Ever since the first grade, Dmitri Mendeleev has been my hero. When I first saw the periodic table, I was in awe; the colors, the patterns, the symmetric shapeeverything mesmerized me. Ever since that moment, the periodic table has defined the way I live. Just as Mendeleev put together a seemingly random assortment of elements to form the now infamous periodic table, I loved putting together the seemingly random jumble of words and numbers in word problems to formulate a solution.
Math has always been a channel for my creativity and passion. In fact, it was through math that I first unearthed my love of discovery. I still vividly remember the rush of joy that I felt when I finished struggling through my first word problem and triumphantly waved it around in the air. As I progressed further and further up the insurmountable mountain of math and began to encounter more foreign concepts, it only got more interesting. No longer was I in a world saturated with numbers; instead, letters and symbols began to enter the mix too. My
curiosity was insatiable. And then, I picked up my first calculus textbook. While many remember this moment as one of severe anxiety or trepidation, I remember looking at the strange, archaic symbols, bewildered, thinking where did the numbers go? Because this was in third grade, I didnt fully understand the intricacies behind the mathematical notation. Nonetheless, it was at that point that I decided to pursue mathematics.
But, the more I researched, the more questions I had. As I dug deeper into the inviting, yet mysterious abyss of number theory, I saw math morph into shapes and patterns and I came to the realization that math is more than numbers; mathematics represents a field of patterns, representations, models that lay the foundation for the way our universe works. Thats when it dawned on me: I loved math for the same reason I loved the periodic table. The rush of discovery, the love of patterns, the joy of explorationeverything was the same. As I explored my love for math further, I began to realize that the joy that I experienced when discovering something new was not only because of that Eureka! moment; rather, it was utilizing the tools that mathematics provided to apply the intangible concepts so prevalent in textbooks to the world that surrounds us.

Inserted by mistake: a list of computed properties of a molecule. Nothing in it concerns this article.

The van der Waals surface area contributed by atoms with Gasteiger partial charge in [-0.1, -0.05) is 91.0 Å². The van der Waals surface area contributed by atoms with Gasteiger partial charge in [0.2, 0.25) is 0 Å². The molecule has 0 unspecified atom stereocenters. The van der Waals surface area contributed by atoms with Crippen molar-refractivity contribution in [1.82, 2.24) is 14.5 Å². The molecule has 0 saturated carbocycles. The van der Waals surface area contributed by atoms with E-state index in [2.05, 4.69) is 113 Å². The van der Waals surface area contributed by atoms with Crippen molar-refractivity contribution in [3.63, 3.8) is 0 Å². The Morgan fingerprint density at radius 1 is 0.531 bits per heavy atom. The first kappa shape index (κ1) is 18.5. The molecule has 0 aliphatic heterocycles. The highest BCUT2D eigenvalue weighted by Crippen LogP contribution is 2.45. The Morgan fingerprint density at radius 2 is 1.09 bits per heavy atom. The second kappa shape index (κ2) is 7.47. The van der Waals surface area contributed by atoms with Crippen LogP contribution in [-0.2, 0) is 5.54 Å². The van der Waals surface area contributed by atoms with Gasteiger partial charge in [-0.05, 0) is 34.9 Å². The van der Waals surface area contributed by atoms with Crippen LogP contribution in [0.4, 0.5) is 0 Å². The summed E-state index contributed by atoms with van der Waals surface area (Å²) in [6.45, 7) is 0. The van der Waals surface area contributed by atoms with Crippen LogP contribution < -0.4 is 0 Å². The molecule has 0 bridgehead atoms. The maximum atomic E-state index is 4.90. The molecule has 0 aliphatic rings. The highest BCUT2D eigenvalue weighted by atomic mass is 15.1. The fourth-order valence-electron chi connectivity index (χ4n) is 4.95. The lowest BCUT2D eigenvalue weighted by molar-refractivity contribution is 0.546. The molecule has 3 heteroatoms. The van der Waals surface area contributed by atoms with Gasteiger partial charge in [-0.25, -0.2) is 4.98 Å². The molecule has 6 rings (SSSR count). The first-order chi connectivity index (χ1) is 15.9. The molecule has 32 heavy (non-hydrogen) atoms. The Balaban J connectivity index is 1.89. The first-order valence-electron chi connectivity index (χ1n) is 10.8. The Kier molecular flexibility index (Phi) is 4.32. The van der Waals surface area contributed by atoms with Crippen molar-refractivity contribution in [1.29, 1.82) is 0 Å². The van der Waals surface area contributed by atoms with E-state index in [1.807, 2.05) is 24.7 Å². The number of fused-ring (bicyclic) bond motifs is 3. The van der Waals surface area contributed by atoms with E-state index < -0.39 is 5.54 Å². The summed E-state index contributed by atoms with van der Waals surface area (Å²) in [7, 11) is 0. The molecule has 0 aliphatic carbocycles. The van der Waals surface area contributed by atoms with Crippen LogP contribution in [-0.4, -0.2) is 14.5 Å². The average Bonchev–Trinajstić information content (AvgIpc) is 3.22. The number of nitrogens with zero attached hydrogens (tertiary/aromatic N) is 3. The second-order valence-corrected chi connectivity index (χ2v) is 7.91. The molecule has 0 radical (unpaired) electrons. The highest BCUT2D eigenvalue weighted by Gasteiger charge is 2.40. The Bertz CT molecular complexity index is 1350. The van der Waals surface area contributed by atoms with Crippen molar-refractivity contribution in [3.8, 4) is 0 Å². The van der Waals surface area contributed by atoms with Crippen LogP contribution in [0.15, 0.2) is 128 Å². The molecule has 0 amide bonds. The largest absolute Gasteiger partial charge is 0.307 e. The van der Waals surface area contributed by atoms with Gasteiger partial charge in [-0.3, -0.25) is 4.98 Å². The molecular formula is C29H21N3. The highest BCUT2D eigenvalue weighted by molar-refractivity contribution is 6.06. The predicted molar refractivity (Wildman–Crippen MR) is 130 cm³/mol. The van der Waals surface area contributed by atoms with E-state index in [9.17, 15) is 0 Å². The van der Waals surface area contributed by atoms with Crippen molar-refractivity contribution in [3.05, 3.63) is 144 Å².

The duality of the periodic tablethe cold, hard numbers mixed with the reassuring, steadfast patternshas manifested itself in every aspect of my life. While the patterns of the periodic table drew me towards mathematics, it was the systematic, ordered way of bringing math into science that pulled me into coding, first making websites with HTML, then writing programs with Java. My passion for programming grew. The world of coding presented itself to me as a way to bring the patterns I loved into the world in a way I could see them.
But something was still missing. After years of refining my analytical interests, I still yearned for that element of science that I had grown to love as a first grader. I was still missing that feeling of success after persevering through a difficult word problem or struggling through memorizing the first 100 digits of pi. It was then that I discovered biology. As I explored various research studies that not only furthered scientific understanding but also helped millions around the world, I knew that this was what I wanted to do. Medical research, specifically in cellular biology and genetics, condenses my passion for mathematics, biology, and discovery into one distinct goal. Whether it be analyzing patterns in the genome, generating computer models of clathrin-mediated endocytosis, or studying the chemical composition of organic molecules, cellular biology embodies my passions just as well as the